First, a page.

The piston rod of the main cyllinder, at its outer end, has a perforation and receives the end of the crank of the balance wheel, to give it motion ; and as the crank revolves round its centre, carrying the end of the rod with it, it causes a vibratory motion of the main cyllinder on its gudgeons. In this way the great lever beam, with its numerous appendages, is dispensed with, and becomes of no use.

Steam is lét in and out of the main cyllinder thus: on a straight rod passed into the small cyllinder are made fast two pistons, exactly fitting the bore of the cyllinder, and so situated and corresponding to two perforations from the small to each end of the main cyllinder, as that when it is in one situation, it admits steam in at one end and out at the other, and the rod with the pistons being shifted a little, reverses it, and lets in and out at the other ends.

Motion is given to the rod of the cyllinder, as required, by means of a single lever being joined at right angles to it, one end of which lever is fixed and movable in a piece joined to one end of the main cyllinder; the other end moves through and back and forward in a crooked and curve lined channel, slit, or groove, of such form as to shift or change the situation of the rod and pistons as occasion requires, by the vibratory motion of the cyllinders, and it may be done without any lever, by having a projection on and at right angles with the length of the rod, the said projecting part moving in said crooked channel, and thus with a single rod only can be performed all the movements necessary to give and let off steam, and all that multiplicity of work, parts, and movements in other forms is dispensed with, and of no use. This form is admirably adapted to give motion to boats, as it can be done without any expense of machinery, except the steam engine, as the balance wheel may at the same time be the wheel to drive the boat, so admirably is this engine constructed.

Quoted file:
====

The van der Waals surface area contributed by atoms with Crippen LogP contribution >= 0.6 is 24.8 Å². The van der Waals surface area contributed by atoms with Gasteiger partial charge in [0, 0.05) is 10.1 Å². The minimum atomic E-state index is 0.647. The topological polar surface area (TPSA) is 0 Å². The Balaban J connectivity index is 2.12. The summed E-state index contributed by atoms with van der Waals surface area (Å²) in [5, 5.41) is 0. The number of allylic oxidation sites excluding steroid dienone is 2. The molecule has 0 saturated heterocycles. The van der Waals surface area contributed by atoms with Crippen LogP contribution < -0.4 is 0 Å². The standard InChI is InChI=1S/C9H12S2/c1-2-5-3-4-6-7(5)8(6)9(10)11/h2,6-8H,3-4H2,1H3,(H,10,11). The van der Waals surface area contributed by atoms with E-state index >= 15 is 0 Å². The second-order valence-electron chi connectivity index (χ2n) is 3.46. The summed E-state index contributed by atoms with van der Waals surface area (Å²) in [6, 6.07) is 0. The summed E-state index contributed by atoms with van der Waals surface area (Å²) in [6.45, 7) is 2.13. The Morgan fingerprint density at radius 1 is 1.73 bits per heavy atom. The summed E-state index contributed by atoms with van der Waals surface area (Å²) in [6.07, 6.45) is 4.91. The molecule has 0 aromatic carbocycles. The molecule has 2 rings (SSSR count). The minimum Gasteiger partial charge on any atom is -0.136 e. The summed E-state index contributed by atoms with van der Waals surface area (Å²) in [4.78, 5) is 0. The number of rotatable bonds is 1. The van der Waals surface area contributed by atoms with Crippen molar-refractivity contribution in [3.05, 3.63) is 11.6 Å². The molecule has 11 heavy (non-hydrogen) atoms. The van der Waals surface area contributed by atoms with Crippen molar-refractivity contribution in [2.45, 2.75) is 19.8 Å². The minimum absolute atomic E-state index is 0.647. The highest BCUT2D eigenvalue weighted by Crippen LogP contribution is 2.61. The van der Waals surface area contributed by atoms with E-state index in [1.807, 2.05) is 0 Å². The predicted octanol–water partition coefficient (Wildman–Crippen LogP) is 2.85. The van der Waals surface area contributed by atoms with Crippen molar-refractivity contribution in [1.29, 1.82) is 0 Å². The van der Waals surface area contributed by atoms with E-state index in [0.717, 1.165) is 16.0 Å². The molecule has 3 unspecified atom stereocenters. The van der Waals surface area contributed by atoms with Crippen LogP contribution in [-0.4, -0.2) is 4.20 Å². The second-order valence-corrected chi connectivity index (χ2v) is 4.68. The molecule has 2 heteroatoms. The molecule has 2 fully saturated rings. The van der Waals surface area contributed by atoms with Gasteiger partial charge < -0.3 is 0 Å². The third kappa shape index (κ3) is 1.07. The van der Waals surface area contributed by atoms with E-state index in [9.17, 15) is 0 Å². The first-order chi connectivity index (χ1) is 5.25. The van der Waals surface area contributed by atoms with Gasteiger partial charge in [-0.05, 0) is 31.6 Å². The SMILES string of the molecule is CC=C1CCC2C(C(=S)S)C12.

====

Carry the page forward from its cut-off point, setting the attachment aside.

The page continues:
Mr. French expects to be able to build steam engines with equal power for less than one half that the other forms in use come at, and to make it useful for all purposes where a cheap power is wanted to move any kind of machinery.

Anecdote of the late Mr. Rumsey, and remarks on the steam engine,

in a letter from James Sharpless, Dr. Mitchell, dated NewYork, Oct. 3, 1809.

DEAR SIR, As I expressed to you in a desultory conversation on Sunday last, several objections to the applications made by the ingenious Mr. Fulton for impelling boats by steam, which I presume you did not wholly comprehend, on account of my defective mode of expressing myself, I take the liberty of endeavouring more fully to explain myself and offer my reasons for the preference I give to the applications of the late Mr. Rumsey, in order that, if my observations should be found correct, some advantages may be thereby derived to society.